Five Ethiopian tropical maize genotypes were evaluated for their regeneration potential through somatic embryogenesis to establish regeneration system and select regenerable genotypes as prerequisites in applying genetic transformation for improved drought stress tolerance. Immature zygotic embryos were incubated for callus induction on Murashige and Skoog basal salts supplemented with 1.0, 1.5, 2.0 and 2.5 mg L-1 2, 4-dichlorophenoxyacetic acid. The genotypes differed significantly (p<0.01) in callus induction frequency, formation of embryogenic callus, number of shoots per embryogenic callus regenerating plants, percent of embryogenic callus forming shoots and regeneration efficiency. Among the genotypes investigated, [CML387/CML176]-B-B-2-3-2-B [QPM] and Melkassa-6Q had higher capacity in embryogenic callus formation, regeneration efficiency and higher proportion of embryogenic calli forming shoots. Melkassa-6Q and Melkassa-2 produced significantly (p<0.05) higher number of shoots per regenerated embryogenic callus. Higher frequencies of primary and embryogenic callus and regeneration efficiency were obtained from the use of 1 mg L-1 2,4-dichlorophenoxyacetic acid indicating this as optimal level for regenerating these genotypes. Except [CML312/CML206]-B-3-2-1-1-1 fertile plants were regenerated from all genotypes and set seeds which were viable to germinate and produce phenotypically normal plants. Melkassa-6Q, [CML387/CML176]-B-B-2-3-2-B [QPM] and Melkassa-2 were selected for use in genetic transformation.
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Maize (Zea mays L.) was introduced to Ethiopia in the late 1600 to early 1700s (Huffnagel, 1961). Since then it has gained tremendous importance as a staple food and to date it is an important component of the diet supporting lives of millions of the Ethiopian population.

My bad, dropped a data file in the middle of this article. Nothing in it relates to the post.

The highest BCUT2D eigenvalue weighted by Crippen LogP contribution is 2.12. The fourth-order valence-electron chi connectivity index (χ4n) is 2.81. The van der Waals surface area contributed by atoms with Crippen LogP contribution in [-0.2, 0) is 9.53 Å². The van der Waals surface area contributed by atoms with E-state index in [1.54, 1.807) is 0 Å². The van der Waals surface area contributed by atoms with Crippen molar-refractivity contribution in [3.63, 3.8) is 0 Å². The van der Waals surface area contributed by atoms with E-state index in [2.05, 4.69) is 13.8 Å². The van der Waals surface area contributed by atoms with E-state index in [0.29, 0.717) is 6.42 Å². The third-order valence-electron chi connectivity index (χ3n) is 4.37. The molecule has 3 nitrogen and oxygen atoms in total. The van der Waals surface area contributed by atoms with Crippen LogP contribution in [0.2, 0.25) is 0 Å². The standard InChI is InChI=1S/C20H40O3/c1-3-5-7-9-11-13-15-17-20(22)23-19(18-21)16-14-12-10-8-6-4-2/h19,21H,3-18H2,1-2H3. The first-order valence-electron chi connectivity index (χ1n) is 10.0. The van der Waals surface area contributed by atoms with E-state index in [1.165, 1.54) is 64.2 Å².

Although maize is grown all over the country, the bulk of production (over 80%) comes from high potential areas (mid-altitude sub-humid zones) which cover about 60% of the total land area allotted to the crop (Nigussie et al., 1996). This is attributed to significant productivity gains achieved through high yielding improved varieties developed through conventional breeding. Using high yielding hybrid varieties and improved crop management practices, farmers were able to produce average yield of 6 t ha-1 (Tolessa et al., 1997). However, similar yield gains could not be achieved in 40% of the countrys maize growing environment where drought affects maize production significantly. Though conventional breeding led to identification of improved varieties having mechanisms of drought escape and/or tolerance, any year to year variation in rainfall is still seen as a year to year variation in yield, with low rainfall years yielding less than high rainfall years. The major reason for such yield variation is lack of improved varieties having sufficient level of tolerance to drought stress. Narrow genetic base of the germplasm and lack of suitable selection criteria for tolerance to drought stress are the major reasons for lack of improved drought stress tolerant maize varieties in Ethiopia (Nigussie et al., 2002). As a result the drought affected environment contributes less than 20% to the total national maize production (Nigussie et al., 2002). With the current global climate change, more pronounced yield losses are expected from drought as temperature rises and rainfall distribution becomes more erratic (Battisti and Naylor, 2009). Hence there is a need to diversify the genetic basis of the locally adapted germplasm by introgressing genes responsible for improving tolerance to drought stress.